also focuses on apparel but in recent years branched out to accessories, fragrances, and cosmetics which also means more competition for Burberry. The brand offers three main segments; womenswear, menswear, and accessories. With so many products offered in each collection, Burberry has been able to widen its opportunities. ‘Brand Positioning is dependent on the relationship that is created in the mind of the consumer’ stated Macmillan (Okonkwo, U 2007). This is evident in the map, as all similar luxury brands are very close in their quality and price.


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P ESTEL A NALYSIS VOGUE.

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Political When promoting and sourcing items outside Europe, Burberry needs to consider the trade regulation, tax assessment arrangement, and government stabilities. The brand sources 60% of its materials from Europe which makes them strongly affected by Chinese imports. This impacts the foreign dollar (Performance, 2017).

Social Social factors include different demographics and lifestyles. People from different places and of different ages will prefer different products. Therefore, Burberry has to consider this when distributing their products. One of the strategies Burberry has taken is to focus on both developed and emerging markets (Brand Story, n.d).

Legal To continue its success, Burberry must abide by legal laws that are set in the countries that the brand operates with. Unfavourable regulations can compromise the brand’s profitability. Gasparini (2017) states, the main legal laws that influence the activities of the brand are labour and employment laws. Patenting its products is also important to maintain the companies exclusive rights to sell and produce their products. However, this does not solve the problem of imitations but minimises their volumes.

Technology Technology factors can include new developments, discoveries, and the speed of technology transfer that brand has to offer. Burberry was the first luxury fashion brand that streamed a fashion show in 3D and created the ‘see now, buy now scheme’ which revolutionised the pace of luxury fashion. They have also introduced social media sites into their marketing techniques. Burberry Bespoke online enables customers to personalise their purchases and give them power and control (Rawi, M. 2010, February 24).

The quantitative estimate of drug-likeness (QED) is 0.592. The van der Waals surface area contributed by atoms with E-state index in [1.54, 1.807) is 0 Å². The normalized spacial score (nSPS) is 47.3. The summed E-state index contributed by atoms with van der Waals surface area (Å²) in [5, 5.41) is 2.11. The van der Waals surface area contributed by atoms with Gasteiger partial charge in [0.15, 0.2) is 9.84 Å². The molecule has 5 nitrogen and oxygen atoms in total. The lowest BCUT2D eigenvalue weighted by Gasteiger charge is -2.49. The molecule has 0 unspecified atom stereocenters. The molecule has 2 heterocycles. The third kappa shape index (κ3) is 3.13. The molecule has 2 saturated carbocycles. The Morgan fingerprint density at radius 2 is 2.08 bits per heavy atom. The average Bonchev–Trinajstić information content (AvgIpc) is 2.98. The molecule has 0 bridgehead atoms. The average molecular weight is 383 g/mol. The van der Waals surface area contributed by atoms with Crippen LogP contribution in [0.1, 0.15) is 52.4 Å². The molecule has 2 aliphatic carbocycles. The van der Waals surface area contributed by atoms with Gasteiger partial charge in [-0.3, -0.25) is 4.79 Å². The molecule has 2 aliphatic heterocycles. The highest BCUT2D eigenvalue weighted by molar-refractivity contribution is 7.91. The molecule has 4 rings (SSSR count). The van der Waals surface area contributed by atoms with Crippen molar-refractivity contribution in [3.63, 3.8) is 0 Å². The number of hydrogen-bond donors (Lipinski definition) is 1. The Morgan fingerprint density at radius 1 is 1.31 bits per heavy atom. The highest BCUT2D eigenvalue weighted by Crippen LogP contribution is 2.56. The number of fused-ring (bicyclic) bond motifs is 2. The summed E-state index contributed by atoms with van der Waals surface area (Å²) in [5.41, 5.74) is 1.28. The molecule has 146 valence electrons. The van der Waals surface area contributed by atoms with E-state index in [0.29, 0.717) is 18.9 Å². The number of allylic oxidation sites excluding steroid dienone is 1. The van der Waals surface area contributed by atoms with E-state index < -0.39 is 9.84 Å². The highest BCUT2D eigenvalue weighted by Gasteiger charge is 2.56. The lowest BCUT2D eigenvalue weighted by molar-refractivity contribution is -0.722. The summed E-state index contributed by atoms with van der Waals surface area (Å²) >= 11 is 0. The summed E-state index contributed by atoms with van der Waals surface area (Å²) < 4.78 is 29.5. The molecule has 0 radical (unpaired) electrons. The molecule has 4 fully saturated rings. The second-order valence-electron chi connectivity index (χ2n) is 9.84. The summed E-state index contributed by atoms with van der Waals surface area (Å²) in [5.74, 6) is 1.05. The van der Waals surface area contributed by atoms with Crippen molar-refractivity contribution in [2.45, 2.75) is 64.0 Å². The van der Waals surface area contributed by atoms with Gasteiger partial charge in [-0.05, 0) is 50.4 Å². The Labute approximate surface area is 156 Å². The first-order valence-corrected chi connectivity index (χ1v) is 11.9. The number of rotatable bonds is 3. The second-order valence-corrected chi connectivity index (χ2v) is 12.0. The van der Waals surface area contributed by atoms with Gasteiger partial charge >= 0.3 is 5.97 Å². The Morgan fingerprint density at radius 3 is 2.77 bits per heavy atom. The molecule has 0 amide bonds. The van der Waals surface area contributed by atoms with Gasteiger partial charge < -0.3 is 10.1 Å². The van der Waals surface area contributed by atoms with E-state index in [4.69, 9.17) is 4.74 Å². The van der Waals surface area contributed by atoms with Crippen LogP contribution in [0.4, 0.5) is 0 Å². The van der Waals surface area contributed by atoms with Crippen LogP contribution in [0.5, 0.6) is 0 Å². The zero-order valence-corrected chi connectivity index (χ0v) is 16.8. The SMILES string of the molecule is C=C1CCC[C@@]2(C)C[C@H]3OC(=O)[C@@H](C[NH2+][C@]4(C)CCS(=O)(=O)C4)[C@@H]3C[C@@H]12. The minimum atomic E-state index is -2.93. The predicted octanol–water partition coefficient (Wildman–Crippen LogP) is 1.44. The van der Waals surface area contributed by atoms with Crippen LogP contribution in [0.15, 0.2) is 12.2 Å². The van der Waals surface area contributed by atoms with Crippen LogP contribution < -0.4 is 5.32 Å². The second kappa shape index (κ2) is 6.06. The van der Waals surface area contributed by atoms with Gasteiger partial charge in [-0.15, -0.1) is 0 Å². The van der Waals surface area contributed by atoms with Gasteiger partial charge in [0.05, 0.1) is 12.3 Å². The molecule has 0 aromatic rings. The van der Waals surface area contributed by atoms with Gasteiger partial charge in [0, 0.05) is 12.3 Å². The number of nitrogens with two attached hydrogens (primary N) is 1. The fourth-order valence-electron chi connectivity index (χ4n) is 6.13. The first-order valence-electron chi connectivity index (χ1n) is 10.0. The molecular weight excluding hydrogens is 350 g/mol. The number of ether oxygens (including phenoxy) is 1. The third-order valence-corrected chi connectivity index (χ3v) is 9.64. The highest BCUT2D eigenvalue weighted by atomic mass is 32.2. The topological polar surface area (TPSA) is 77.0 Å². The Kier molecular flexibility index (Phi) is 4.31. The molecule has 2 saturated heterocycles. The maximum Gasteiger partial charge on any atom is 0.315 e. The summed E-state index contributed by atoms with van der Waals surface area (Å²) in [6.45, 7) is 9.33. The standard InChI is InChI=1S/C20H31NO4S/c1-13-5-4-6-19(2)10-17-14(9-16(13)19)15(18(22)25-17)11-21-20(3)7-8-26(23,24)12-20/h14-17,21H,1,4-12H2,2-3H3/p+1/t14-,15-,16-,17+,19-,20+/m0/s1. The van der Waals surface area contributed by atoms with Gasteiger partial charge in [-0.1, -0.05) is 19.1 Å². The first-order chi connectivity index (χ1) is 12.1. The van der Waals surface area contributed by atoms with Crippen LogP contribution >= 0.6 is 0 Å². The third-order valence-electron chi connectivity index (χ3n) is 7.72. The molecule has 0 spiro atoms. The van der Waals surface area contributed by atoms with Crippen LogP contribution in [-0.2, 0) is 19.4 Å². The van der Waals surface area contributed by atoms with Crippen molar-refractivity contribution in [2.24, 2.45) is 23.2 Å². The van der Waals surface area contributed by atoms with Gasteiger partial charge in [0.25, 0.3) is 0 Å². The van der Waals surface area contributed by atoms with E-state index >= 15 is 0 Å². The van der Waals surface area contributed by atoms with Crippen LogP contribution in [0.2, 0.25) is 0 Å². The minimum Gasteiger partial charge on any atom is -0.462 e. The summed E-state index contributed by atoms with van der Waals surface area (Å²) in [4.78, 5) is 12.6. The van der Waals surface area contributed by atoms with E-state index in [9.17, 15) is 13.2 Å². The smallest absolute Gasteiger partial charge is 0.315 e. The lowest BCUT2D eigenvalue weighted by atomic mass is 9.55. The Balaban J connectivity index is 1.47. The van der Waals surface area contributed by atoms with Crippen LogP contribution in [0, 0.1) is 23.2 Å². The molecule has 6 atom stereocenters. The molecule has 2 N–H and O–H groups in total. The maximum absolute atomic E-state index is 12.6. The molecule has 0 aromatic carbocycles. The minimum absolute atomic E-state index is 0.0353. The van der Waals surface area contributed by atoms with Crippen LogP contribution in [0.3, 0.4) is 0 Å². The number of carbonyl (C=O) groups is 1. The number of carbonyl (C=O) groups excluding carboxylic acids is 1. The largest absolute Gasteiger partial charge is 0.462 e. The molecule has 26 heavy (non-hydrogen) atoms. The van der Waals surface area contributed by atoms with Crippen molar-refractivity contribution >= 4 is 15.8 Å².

Economic Economic factors include inflation, interest rates, and unemployment. Economic decoration in the UK started in 2008 and had an impacted effect on Burberry. The stock fell to £1.60 and pressurised the creative director to cut costs by £50 m and staff by 10% (Wilson, A, 2009). Burberry is still in recovery, as in 2006 they suffered a 3% underlying decline (Burberry Group plc, 2006).

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Environmental Burberry’s environmental policy, states their materials come from the ‘highest welfare standards’ (Policy, 2017). Environmental factors such as natural causes and terrorism can affect Burberrys activities. A natural catastrophe is hard to predict and can disrupt global stores and supply chains of the company, resulting in huge losses. Due to increasing attacks in the world, Burberry does not want to risk investing in attack prone places.


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EDIE CAMPBELL FOR BURBERRY AW/16 CAMPAIGN.


P ORTER’S 5 F ORCES

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Threats of new entrants are low. Burberry is a wellestablished brand name with a high capital of investment. It is very expensive to compete with international trades.

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Buyer power is also low to medium with most of the luxury segment customers being insensitive to price.

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Competitive rivalry is extremely high. This sector is very intense for the company with it being so competitive in the luxury market.

Threats of substitution are low to medium as the brand is very well known globally. However, with the increase of counterfeit in the industry, it can impact the brand’s integrity and therefore accessible goods may take a big hit during economic downfalls.

Supplier power is very low. This is due to Burberry being able to use a variety of suppliers and being able to change suppliers when they want. For example, their long partnership with Peru provides them the unique cotton yarn used to make the trench coat (Burberry PLC, 2017).

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CARA DELEVINGNE, VOGUE. PHOTOGRAPHER: ALASDAIR MCLELLAN


S WOT A NALYSIS Strengths Having 155 years in the industry, Burberry still remains synonymous with British fashion which is a very impressive profile. The brand itself is known for providing high quality long lasting garments. Burberry understands that integrating with consumers is vital for them to be relevant to their target audience. The success of this strategy is evident in the brands 20 social media platforms, with 17,367,649 likes currently on Facebook (Burberry, n.d). Burberry continues capitalising on social environments through technical developments, evident in research stating 50.7% of luxury consumers research and buy online (Mediazone, 2017).